Made cookie s'mores outside after dark in the freezing cold, but warmed by the fire, and even had time for a game of scum.
Whew, I'm exhausted.
  And then we had to leave the serenity and peace (and relaxation) of the farm and travel in bumper to bumper holiday freeway  traffic for hours and hours, but it was worth it. 

                                                                     I  am truly BLESSED.
                                                           Too many blessings to even count!
                                                 

Sunday, November 18, 2012

AROUND THE KITCHEN TABLE

This post was inspired by my little sis.  She just built a kitchen table of her dreams, a long, sturdy table, ready to hold up 6 sets of little elbows.  It made me stop to think of how important the kitchen table is.  It stands ready and waiting for after school snack crumbs to be scattered across it's surface,  it's legs kicked by muddy shoes, and forks stabbed into it's grainy top.
Meals shared with family, friends, neighbors, and the occasional lost wanderer.

                                          We have had several kitchen tables over the years.

 Our first table, Grandma Bower's little metal table, sat in the kitchen of an old, old, home we rented when my husband first taught school.  It now resides beside the milk stanchion.





  Our next table and chairs Glen made out of pine boards.  We used an old, second-hand metal outdoor dinning set, we repainted it and replaced the top of the table and the back and bottom of the chairs with pine boards to match the kitchen counters and cupboards he custom built for the kitchen ......... that he had to replace when he came home from work and discovered I had torn them all out and put in a heap on the front lawn.........well, they were ugly fiberboard, old second hand trailer house cupboard that had been put in a house we had just purchased.  It took several years for him to get the cupboards built, but they were beautiful when he got them finished............wish I had a picture of them.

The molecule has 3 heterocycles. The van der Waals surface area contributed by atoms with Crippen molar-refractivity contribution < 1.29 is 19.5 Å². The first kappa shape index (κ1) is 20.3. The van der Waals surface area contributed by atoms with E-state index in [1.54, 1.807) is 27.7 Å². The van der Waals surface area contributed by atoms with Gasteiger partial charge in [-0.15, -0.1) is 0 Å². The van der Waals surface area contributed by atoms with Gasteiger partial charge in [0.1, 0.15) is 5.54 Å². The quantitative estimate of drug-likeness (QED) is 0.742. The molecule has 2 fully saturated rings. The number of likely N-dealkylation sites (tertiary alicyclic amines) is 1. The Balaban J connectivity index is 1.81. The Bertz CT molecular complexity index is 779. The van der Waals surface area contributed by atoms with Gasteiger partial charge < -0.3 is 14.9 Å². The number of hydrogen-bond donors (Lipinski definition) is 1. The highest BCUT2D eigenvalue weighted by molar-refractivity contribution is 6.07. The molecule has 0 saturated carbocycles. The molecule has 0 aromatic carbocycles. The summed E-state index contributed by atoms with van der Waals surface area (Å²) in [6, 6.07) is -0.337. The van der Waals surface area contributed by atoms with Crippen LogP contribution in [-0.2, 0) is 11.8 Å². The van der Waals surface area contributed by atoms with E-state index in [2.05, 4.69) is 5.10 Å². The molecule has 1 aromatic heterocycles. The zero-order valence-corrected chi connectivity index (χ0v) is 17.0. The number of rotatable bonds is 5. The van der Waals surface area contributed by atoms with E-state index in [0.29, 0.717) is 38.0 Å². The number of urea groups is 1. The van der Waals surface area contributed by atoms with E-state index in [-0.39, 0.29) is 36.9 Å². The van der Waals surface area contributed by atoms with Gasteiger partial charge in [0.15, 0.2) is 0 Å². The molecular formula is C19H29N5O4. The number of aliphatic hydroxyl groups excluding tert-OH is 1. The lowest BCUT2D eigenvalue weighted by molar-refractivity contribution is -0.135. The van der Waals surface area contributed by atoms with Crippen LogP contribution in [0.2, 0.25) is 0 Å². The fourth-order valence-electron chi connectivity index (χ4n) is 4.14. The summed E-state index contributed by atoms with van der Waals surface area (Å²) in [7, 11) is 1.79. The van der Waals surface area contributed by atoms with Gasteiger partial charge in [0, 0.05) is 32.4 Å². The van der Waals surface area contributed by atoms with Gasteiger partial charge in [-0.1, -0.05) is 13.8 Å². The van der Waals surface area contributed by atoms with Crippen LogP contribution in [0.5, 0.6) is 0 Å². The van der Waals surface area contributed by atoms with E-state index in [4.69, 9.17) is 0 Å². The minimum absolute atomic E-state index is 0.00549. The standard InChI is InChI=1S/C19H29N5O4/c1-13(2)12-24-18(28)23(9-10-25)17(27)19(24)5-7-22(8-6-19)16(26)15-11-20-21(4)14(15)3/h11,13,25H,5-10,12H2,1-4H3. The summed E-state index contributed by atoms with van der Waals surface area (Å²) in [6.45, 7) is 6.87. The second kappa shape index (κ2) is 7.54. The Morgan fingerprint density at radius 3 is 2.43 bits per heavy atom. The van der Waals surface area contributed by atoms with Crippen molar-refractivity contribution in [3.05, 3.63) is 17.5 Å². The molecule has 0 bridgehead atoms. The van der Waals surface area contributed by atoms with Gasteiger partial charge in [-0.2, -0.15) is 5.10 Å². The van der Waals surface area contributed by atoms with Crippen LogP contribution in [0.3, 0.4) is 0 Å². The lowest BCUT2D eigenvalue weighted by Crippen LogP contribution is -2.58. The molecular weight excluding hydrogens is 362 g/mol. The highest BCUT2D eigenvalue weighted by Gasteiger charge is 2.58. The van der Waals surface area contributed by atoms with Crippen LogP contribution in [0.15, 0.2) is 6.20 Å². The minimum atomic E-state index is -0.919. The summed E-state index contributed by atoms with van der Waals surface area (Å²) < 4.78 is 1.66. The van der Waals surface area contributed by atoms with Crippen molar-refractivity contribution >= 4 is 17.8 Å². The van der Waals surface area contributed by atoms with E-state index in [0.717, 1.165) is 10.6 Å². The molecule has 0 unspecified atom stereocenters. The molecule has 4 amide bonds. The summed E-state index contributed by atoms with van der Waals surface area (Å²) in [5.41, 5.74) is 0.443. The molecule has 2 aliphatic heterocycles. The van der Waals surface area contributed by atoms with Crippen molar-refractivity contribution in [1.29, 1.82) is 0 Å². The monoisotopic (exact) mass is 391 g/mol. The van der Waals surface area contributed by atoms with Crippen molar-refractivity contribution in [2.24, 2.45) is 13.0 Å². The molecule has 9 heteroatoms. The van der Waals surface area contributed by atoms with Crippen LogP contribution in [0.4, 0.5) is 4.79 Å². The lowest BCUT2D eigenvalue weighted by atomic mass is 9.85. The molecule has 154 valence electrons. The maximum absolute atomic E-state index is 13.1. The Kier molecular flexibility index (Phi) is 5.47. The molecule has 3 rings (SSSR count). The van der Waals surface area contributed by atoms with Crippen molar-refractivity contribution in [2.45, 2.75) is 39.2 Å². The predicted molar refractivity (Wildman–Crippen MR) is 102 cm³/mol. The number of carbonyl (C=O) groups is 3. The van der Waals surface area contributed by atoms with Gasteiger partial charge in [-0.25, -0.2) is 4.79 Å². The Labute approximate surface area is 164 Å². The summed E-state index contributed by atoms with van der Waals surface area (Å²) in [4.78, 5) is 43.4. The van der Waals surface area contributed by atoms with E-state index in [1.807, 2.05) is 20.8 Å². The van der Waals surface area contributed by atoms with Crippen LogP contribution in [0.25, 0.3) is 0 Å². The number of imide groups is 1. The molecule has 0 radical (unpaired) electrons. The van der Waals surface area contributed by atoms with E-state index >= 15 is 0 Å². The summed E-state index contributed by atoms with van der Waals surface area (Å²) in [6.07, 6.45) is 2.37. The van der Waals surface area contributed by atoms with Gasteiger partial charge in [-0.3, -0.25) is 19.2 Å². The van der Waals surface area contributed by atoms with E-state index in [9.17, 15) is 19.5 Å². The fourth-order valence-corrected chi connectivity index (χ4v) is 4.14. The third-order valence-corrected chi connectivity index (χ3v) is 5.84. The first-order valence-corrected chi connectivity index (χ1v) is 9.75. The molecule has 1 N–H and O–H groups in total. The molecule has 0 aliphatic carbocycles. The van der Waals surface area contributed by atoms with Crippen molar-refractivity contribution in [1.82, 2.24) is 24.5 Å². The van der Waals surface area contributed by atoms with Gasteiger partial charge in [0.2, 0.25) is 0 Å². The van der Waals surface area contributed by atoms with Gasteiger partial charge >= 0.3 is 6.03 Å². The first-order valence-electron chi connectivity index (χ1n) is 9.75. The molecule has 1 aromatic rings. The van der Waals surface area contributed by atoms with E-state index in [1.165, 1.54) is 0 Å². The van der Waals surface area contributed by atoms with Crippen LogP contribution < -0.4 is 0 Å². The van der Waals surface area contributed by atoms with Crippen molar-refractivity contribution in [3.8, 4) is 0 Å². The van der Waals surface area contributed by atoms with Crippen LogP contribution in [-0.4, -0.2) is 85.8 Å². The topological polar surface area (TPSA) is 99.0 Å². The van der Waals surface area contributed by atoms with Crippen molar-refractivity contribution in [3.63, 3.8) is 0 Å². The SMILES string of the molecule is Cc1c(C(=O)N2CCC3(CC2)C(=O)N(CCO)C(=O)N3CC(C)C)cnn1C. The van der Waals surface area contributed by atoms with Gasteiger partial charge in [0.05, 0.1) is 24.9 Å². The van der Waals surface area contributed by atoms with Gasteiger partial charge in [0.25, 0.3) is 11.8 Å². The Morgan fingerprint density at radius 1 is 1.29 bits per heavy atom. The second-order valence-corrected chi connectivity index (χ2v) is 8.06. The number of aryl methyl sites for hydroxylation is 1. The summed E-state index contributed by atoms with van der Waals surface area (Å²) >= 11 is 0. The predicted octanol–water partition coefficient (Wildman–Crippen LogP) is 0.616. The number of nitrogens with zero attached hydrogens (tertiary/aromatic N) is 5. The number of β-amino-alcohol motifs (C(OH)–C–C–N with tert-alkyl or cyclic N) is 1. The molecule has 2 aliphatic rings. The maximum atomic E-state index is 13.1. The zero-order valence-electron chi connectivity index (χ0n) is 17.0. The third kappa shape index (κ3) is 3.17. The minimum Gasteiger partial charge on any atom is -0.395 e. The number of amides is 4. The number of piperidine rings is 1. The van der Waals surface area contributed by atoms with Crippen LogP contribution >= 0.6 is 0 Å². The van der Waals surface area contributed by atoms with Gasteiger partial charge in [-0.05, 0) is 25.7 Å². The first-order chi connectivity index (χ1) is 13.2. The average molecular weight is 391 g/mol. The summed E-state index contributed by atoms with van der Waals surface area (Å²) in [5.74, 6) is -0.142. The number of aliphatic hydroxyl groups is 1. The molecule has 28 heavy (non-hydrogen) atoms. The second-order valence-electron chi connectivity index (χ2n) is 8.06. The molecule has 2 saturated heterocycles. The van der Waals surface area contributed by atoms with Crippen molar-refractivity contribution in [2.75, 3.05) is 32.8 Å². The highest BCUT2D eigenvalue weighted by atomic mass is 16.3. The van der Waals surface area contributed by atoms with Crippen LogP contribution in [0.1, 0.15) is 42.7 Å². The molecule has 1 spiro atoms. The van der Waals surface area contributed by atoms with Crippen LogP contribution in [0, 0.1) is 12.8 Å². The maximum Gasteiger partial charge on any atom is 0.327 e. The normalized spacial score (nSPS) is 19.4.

Here's an old barn door we used for a coffee table for many years.
It sat on 12 inch cedar logs we brought in from the wood pile.
Jeramie, my oldest, had lot's of tea parties at this table
 Sassy, the cat, always enjoyed them
and the stroller rides after tea
honestly, this cat would sit in the stroller for hours
 
 
 
 
here is our table we had in Nevada
an old, old antique
wide- wood, hand- hewn, planked
that I painted bright blue
I let the kids pick out their favorite colors to paint their chairs
red, yellow, blue, green

cute little Meadow is now married
and mentioned to me the other day that isn't is funny that
the style now-days is old, painted, distressed, furniture
and back then is was just necessity for us to
make old second-hand items look great
with a new coat of paint.......
well, I did remind her I also fed her home-made goat cheese
and people thought we were NUTS
and now you find it in all the fancy restaurants
 
 
 

 
 
The blue table was replaced with this table that had a bench so it could be slid up to the wall.
We had just bought the single wide mobile home and moved it on the farm.   There wasn't much room, but it sure beat living the prior 6 months in a tent with 5 kids, the youngest being 3 weeks old.
 
The kids drew with markers all over the bottom underneath, I was saddened when we moved yet again and sold this table with the priceless art work underneath.  I have decided that over the holidays we are going to be drawing with markers under the kitchen table in the little red house at the farm......just  because that's what we do at our house.  Oh, we still have the blue table.